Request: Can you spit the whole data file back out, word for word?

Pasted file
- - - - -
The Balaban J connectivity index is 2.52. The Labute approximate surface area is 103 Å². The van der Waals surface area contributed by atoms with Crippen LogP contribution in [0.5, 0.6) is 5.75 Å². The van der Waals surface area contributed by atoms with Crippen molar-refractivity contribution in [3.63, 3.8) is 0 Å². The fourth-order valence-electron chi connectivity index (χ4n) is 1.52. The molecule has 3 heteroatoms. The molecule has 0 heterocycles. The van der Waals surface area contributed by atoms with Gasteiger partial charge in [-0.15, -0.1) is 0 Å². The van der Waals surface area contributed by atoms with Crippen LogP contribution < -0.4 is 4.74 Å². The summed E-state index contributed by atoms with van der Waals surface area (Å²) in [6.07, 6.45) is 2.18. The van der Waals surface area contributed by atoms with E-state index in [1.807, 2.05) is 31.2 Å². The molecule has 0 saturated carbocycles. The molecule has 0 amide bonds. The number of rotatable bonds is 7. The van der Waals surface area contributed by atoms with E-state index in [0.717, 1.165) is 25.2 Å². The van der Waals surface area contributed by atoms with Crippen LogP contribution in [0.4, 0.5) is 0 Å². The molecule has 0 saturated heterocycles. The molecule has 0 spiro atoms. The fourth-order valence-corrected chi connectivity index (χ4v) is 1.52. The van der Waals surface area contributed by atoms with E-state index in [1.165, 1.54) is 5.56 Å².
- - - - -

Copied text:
The Balaban J connectivity index is 2.52. The Labute approximate surface area is 103 Å². The van der Waals surface area contributed by atoms with Crippen LogP contribution in [0.5, 0.6) is 5.75 Å². The van der Waals surface area contributed by atoms with Crippen molar-refractivity contribution in [3.63, 3.8) is 0 Å². The fourth-order valence-electron chi connectivity index (χ4n) is 1.52. The molecule has 3 heteroatoms. The molecule has 0 heterocycles. The van der Waals surface area contributed by atoms with Gasteiger partial charge in [-0.15, -0.1) is 0 Å². The van der Waals surface area contributed by atoms with Crippen LogP contribution < -0.4 is 4.74 Å². The summed E-state index contributed by atoms with van der Waals surface area (Å²) in [6.07, 6.45) is 2.18. The van der Waals surface area contributed by atoms with E-state index in [1.807, 2.05) is 31.2 Å². The molecule has 0 saturated carbocycles. The molecule has 0 amide bonds. The number of rotatable bonds is 7. The van der Waals surface area contributed by atoms with E-state index in [0.717, 1.165) is 25.2 Å². The van der Waals surface area contributed by atoms with Crippen LogP contribution in [0.4, 0.5) is 0 Å². The molecule has 0 saturated heterocycles. The molecule has 0 spiro atoms. The fourth-order valence-corrected chi connectivity index (χ4v) is 1.52. The van der Waals surface area contributed by atoms with E-state index in [1.165, 1.54) is 5.56 Å².